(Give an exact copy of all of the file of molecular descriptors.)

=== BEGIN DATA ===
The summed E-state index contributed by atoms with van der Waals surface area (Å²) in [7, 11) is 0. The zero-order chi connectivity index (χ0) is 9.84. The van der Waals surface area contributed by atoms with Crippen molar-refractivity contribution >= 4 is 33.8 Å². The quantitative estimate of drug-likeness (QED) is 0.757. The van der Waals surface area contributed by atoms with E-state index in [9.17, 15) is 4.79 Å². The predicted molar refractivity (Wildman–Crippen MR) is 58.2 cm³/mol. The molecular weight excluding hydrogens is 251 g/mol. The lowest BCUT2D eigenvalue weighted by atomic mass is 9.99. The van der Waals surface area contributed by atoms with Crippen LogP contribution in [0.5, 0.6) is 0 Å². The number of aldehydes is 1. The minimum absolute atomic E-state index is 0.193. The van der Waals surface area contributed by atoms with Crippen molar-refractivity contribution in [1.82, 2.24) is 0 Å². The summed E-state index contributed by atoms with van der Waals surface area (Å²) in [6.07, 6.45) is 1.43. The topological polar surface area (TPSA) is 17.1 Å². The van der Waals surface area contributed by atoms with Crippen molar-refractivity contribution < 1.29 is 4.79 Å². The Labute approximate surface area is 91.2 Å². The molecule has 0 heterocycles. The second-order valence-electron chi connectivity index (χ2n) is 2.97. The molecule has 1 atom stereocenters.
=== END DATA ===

The summed E-state index contributed by atoms with van der Waals surface area (Å²) in [7, 11) is 0. The zero-order chi connectivity index (χ0) is 9.84. The van der Waals surface area contributed by atoms with Crippen molar-refractivity contribution >= 4 is 33.8 Å². The quantitative estimate of drug-likeness (QED) is 0.757. The van der Waals surface area contributed by atoms with E-state index in [9.17, 15) is 4.79 Å². The predicted molar refractivity (Wildman–Crippen MR) is 58.2 cm³/mol. The molecular weight excluding hydrogens is 251 g/mol. The lowest BCUT2D eigenvalue weighted by atomic mass is 9.99. The van der Waals surface area contributed by atoms with Crippen LogP contribution in [0.5, 0.6) is 0 Å². The number of aldehydes is 1. The minimum absolute atomic E-state index is 0.193. The van der Waals surface area contributed by atoms with Crippen molar-refractivity contribution in [1.82, 2.24) is 0 Å². The summed E-state index contributed by atoms with van der Waals surface area (Å²) in [6.07, 6.45) is 1.43. The topological polar surface area (TPSA) is 17.1 Å². The van der Waals surface area contributed by atoms with Crippen molar-refractivity contribution < 1.29 is 4.79 Å². The Labute approximate surface area is 91.2 Å². The molecule has 0 heterocycles. The second-order valence-electron chi connectivity index (χ2n) is 2.97. The molecule has 1 atom stereocenters.